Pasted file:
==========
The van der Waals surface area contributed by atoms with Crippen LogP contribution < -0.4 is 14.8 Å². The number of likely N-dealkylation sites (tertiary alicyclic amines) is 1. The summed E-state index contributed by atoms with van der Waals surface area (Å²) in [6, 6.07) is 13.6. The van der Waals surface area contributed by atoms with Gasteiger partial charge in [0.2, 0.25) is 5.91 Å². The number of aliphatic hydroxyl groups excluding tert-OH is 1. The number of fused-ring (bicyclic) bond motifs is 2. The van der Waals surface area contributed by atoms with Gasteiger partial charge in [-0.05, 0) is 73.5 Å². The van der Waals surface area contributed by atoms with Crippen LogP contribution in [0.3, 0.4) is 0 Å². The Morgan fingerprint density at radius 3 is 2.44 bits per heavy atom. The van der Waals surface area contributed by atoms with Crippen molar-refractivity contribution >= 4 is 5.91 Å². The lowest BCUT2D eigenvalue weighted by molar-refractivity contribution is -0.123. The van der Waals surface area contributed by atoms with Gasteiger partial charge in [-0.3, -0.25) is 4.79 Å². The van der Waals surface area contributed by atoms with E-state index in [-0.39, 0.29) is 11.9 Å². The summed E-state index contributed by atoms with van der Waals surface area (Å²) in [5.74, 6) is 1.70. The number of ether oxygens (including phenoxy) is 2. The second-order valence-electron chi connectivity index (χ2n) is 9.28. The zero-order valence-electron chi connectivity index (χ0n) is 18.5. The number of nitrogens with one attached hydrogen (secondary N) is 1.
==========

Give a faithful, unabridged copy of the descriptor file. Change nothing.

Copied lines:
The van der Waals surface area contributed by atoms with Crippen LogP contribution < -0.4 is 14.8 Å². The number of likely N-dealkylation sites (tertiary alicyclic amines) is 1. The summed E-state index contributed by atoms with van der Waals surface area (Å²) in [6, 6.07) is 13.6. The van der Waals surface area contributed by atoms with Gasteiger partial charge in [0.2, 0.25) is 5.91 Å². The number of aliphatic hydroxyl groups excluding tert-OH is 1. The number of fused-ring (bicyclic) bond motifs is 2. The van der Waals surface area contributed by atoms with Gasteiger partial charge in [-0.05, 0) is 73.5 Å². The van der Waals surface area contributed by atoms with Crippen LogP contribution in [0.3, 0.4) is 0 Å². The Morgan fingerprint density at radius 3 is 2.44 bits per heavy atom. The van der Waals surface area contributed by atoms with Crippen molar-refractivity contribution >= 4 is 5.91 Å². The lowest BCUT2D eigenvalue weighted by molar-refractivity contribution is -0.123. The van der Waals surface area contributed by atoms with Gasteiger partial charge in [-0.3, -0.25) is 4.79 Å². The van der Waals surface area contributed by atoms with E-state index in [-0.39, 0.29) is 11.9 Å². The summed E-state index contributed by atoms with van der Waals surface area (Å²) in [5.74, 6) is 1.70. The number of ether oxygens (including phenoxy) is 2. The second-order valence-electron chi connectivity index (χ2n) is 9.28. The zero-order valence-electron chi connectivity index (χ0n) is 18.5. The number of nitrogens with one attached hydrogen (secondary N) is 1.